HAMILTON - Tin Cup irrigators say a wilderness group should help them pay $964,993 for emergency repairs on a wilderness dam last summer.

Tex Marsolek, spokesman for the Tin Cup Water District, contends the Forest Service made concessions to environmentalists such as flying in equipment that ultimately made the dam repair work more costly.

But members of the Wilderness Watch say the big bill could have been avoided altogether if the district had inspected the dam yearly, as required by its special-use permit.

The 93-year-old dam impounds 80-acre Tin Cup Lake in the Selway-Bitterroot Wilderness, about 14 miles southwest of Darby. The lake held about 2,420 acre-feet of water, and is the main source of water for the 3,000-acre irrigation district.

George Nickas, executive director of Wilderness Watch, rejected Marsolek's challenge to share in the repair costs and said the Forest Service failed to enforce conditions in the special-use permit.

"The Forest Service is supposed to ensure those inspections happen," Nickas said.

He said Tin Cup Dam has a history of poor maintenance that resulted in a series of "emergency conditions" over the past decade and culminated with a major leak in May 1998.

He said the emergency repair work last summer violated wilderness standards with frequent fly-ins of heavy equipment and supplies by large helicopters.

"Had the Forest Service been doing its job in the first place, none of this damage would have occurred, and the public wouldn't be exposed to a $1 million debt," Nickas said.

But Marsolek said the irrigation district has met the terms of the special-use permit. A qualified engineer has inspected the dam annually at least for the past three years, he said.

He called Wilderness Watch's claims "hogwash."

"We were up there the entire fall the year before the leak with our engineer," he said. "There was never evidence during that entire time frame that there was anything that might leak."

Marsolek said he doesn't know if annual inspections were done before three years ago.

"I can't speak for what happened the last 40 years, but when we felt that there was an urgency to do it, it was done," he said.

Forest Service officials were unable to verify the frequency of the dam inspections Wednesday. The Missoulian had requested information on inspections for 1992 through 1996 Tuesday morning, but officials said late Wednesday they needed more time to research files and contact forest employees who were unavailable for comment Tuesday and Wednesday.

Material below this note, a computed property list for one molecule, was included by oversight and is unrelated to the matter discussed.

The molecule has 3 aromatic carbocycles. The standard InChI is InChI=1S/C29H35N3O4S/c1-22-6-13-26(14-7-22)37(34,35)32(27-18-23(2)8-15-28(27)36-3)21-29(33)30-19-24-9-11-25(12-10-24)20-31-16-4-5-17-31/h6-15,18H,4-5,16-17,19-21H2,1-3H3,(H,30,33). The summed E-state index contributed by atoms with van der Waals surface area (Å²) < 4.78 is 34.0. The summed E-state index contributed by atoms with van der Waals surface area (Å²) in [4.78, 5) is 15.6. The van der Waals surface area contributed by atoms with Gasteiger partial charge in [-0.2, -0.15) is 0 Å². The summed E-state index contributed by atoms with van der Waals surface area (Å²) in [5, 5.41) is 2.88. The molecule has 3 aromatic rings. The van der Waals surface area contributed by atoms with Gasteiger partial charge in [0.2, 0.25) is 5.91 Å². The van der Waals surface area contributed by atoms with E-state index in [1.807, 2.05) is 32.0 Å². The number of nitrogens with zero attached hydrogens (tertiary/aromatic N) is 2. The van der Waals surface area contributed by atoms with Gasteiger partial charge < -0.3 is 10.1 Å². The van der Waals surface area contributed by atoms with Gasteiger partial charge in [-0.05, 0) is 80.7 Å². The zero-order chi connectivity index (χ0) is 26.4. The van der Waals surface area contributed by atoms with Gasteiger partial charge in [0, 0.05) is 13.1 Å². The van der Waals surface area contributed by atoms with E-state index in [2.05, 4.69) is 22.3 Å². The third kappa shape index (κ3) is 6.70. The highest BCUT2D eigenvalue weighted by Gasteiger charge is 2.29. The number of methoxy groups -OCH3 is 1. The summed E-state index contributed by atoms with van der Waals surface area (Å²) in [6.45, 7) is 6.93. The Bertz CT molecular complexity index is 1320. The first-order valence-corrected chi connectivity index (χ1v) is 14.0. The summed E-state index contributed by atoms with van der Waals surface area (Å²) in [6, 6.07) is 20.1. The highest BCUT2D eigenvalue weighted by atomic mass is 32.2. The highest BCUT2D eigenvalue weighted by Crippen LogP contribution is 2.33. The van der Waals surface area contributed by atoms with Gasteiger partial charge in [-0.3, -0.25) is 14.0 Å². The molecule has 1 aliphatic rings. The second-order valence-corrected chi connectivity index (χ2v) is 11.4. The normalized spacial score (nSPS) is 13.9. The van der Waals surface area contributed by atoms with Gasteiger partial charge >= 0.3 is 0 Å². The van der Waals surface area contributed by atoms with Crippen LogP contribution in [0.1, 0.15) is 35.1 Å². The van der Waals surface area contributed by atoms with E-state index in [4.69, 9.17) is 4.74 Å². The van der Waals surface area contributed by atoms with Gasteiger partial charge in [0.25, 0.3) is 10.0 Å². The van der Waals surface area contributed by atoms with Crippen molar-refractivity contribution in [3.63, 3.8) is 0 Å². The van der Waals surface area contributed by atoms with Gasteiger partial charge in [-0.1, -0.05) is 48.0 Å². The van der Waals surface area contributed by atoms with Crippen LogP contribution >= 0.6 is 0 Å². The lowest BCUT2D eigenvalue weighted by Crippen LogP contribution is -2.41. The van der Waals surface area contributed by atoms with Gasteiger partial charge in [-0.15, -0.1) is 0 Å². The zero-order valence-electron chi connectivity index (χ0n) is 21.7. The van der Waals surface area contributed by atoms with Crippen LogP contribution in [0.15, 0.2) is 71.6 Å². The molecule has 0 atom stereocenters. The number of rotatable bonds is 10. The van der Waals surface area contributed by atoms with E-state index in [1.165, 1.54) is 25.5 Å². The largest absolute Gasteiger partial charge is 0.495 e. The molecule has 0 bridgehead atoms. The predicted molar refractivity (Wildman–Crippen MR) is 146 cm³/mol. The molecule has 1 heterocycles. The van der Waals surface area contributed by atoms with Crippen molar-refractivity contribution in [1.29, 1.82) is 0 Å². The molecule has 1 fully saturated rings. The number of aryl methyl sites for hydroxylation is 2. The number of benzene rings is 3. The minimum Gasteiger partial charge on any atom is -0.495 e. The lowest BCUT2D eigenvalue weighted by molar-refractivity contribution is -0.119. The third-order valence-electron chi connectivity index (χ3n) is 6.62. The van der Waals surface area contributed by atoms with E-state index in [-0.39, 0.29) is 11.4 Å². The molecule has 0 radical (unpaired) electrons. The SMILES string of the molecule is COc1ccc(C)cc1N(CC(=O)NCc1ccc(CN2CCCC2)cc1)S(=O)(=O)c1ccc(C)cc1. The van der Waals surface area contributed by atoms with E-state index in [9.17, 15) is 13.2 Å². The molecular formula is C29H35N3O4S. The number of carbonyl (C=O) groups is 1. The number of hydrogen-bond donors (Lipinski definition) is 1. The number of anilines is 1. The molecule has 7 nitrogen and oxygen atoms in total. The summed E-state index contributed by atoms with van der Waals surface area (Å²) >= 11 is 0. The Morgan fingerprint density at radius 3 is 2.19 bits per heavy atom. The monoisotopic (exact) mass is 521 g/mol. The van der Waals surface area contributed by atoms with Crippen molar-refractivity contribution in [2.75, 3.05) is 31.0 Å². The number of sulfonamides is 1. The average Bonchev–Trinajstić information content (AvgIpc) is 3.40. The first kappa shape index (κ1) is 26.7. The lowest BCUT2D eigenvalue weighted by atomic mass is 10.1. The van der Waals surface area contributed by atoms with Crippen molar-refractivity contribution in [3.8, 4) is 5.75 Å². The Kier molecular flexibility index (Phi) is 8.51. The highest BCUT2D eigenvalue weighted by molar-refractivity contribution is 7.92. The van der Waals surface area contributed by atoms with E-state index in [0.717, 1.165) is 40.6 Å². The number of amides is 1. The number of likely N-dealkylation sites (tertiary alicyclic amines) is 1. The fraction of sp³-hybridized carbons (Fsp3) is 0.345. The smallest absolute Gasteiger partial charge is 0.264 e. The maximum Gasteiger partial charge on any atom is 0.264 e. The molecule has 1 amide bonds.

Dixie Dies, forest public information officer, said she requested that the newspaper submit questions in writing earlier this week for clarity because she had to seek an answer from several sources.

She supplied partial written answers to some of the questions late Wednesday.

Until the end of last summer, Tin Cup Dam was classified a "high hazard" dam, which means had it collapsed, property and lives probably would have been lost. In May 1998, irrigation district officials discovered a serious leak near the dam's outlet pipe and notified the Forest Service.

Concerned the dam might fail, Forest Service officials ordered the lake drawn down and the spillway lowered. The lake remains at half its previous level, and has been reclassified as a moderate-hazard dam. Federal law requires that moderate-hazard dams be inspected every five years.

Marsolek said the district wanted to do the repair work itself last summer with the help of some emergency funding from the government, but emergency aid is only available after a disaster - not to help prevent one.

"The Forest Service wanted it done quick," he said. "Time was something that the Forest Service felt we didn't have a lot of, and they took over the work."

Marsolek said the irrigation district plans to spend the next few weeks poring over a stack of bills from the Forest Service that is 2 inches thick and totals $964,993.

Then the irrigation district's board will decide whether to pay some or all of it.

"We were a little shocked with the amount," Marsolek sa

id. "We're not sure of the legal basis of all the charges. They didn't discuss it with us and we need to have a chance to go through it all."

Dies wouldn't discuss what forest officials would do if the irrigation district fails to pay.

"We don't have any indication that they won't," she said. "We're giving them the benefit of the doubt."

Meanwhile, Marsolek said, the irrigation district has every intention of maintaining the dam for future use.

"We need that water in late season," he said. "The value of all that land would be reduced without water to irrigate it."

Thursday - 6/10/99

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